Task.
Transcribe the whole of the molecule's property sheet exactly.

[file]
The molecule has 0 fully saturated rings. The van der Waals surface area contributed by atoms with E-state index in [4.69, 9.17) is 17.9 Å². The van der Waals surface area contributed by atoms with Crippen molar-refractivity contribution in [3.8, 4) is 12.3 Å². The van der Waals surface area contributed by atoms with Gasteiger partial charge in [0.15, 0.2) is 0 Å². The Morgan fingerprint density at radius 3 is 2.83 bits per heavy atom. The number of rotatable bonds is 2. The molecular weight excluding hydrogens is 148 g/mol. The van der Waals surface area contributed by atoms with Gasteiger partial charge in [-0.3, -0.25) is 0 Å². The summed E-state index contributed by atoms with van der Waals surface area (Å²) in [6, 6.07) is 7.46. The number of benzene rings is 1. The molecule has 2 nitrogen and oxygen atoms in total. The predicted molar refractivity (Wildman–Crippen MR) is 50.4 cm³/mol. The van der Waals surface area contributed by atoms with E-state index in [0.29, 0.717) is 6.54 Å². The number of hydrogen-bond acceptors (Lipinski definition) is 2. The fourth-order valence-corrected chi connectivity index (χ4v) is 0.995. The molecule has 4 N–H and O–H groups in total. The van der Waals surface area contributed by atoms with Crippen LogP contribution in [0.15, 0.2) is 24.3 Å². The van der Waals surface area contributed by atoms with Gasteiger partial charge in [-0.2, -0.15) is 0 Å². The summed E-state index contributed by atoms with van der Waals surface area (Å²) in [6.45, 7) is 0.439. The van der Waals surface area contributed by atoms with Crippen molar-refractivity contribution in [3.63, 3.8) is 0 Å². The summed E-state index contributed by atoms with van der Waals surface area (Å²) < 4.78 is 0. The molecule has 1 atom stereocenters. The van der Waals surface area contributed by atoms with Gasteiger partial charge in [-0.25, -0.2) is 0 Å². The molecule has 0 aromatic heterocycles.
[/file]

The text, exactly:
The molecule has 0 fully saturated rings. The van der Waals surface area contributed by atoms with E-state index in [4.69, 9.17) is 17.9 Å². The van der Waals surface area contributed by atoms with Crippen molar-refractivity contribution in [3.8, 4) is 12.3 Å². The van der Waals surface area contributed by atoms with Gasteiger partial charge in [0.15, 0.2) is 0 Å². The Morgan fingerprint density at radius 3 is 2.83 bits per heavy atom. The number of rotatable bonds is 2. The molecular weight excluding hydrogens is 148 g/mol. The van der Waals surface area contributed by atoms with Gasteiger partial charge in [-0.3, -0.25) is 0 Å². The summed E-state index contributed by atoms with van der Waals surface area (Å²) in [6, 6.07) is 7.46. The number of benzene rings is 1. The molecule has 2 nitrogen and oxygen atoms in total. The predicted molar refractivity (Wildman–Crippen MR) is 50.4 cm³/mol. The van der Waals surface area contributed by atoms with E-state index in [0.29, 0.717) is 6.54 Å². The number of hydrogen-bond acceptors (Lipinski definition) is 2. The fourth-order valence-corrected chi connectivity index (χ4v) is 0.995. The molecule has 4 N–H and O–H groups in total. The van der Waals surface area contributed by atoms with Crippen LogP contribution in [0.15, 0.2) is 24.3 Å². The van der Waals surface area contributed by atoms with Gasteiger partial charge in [-0.2, -0.15) is 0 Å². The summed E-state index contributed by atoms with van der Waals surface area (Å²) in [6.45, 7) is 0.439. The van der Waals surface area contributed by atoms with Crippen molar-refractivity contribution in [3.63, 3.8) is 0 Å². The summed E-state index contributed by atoms with van der Waals surface area (Å²) < 4.78 is 0. The molecule has 1 atom stereocenters. The van der Waals surface area contributed by atoms with Gasteiger partial charge in [-0.25, -0.2) is 0 Å². The molecule has 0 aromatic heterocycles.